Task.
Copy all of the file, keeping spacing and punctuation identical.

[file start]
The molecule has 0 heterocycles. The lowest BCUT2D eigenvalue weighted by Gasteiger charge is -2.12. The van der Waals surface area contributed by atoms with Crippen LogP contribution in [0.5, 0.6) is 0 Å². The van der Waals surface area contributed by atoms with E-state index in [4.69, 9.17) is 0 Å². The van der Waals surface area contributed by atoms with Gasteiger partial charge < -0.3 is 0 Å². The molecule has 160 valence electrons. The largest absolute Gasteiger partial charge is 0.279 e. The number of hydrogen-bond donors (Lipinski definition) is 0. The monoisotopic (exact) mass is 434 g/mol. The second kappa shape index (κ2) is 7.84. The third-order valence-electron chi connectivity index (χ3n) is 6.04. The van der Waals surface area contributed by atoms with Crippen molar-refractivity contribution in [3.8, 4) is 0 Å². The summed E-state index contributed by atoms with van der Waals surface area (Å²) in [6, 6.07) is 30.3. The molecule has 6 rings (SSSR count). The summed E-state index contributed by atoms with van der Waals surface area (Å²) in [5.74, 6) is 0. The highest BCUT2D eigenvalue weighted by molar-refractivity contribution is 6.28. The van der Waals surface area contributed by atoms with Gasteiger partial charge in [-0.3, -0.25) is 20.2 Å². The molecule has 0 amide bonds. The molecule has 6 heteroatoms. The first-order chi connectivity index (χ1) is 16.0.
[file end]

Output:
The molecule has 0 heterocycles. The lowest BCUT2D eigenvalue weighted by Gasteiger charge is -2.12. The van der Waals surface area contributed by atoms with Crippen LogP contribution in [0.5, 0.6) is 0 Å². The van der Waals surface area contributed by atoms with E-state index in [4.69, 9.17) is 0 Å². The van der Waals surface area contributed by atoms with Gasteiger partial charge < -0.3 is 0 Å². The molecule has 160 valence electrons. The largest absolute Gasteiger partial charge is 0.279 e. The number of hydrogen-bond donors (Lipinski definition) is 0. The monoisotopic (exact) mass is 434 g/mol. The second kappa shape index (κ2) is 7.84. The third-order valence-electron chi connectivity index (χ3n) is 6.04. The van der Waals surface area contributed by atoms with Crippen molar-refractivity contribution in [3.8, 4) is 0 Å². The summed E-state index contributed by atoms with van der Waals surface area (Å²) in [6, 6.07) is 30.3. The molecule has 6 rings (SSSR count). The summed E-state index contributed by atoms with van der Waals surface area (Å²) in [5.74, 6) is 0. The highest BCUT2D eigenvalue weighted by molar-refractivity contribution is 6.28. The van der Waals surface area contributed by atoms with Gasteiger partial charge in [-0.3, -0.25) is 20.2 Å². The molecule has 0 amide bonds. The molecule has 6 heteroatoms. The first-order chi connectivity index (χ1) is 16.0.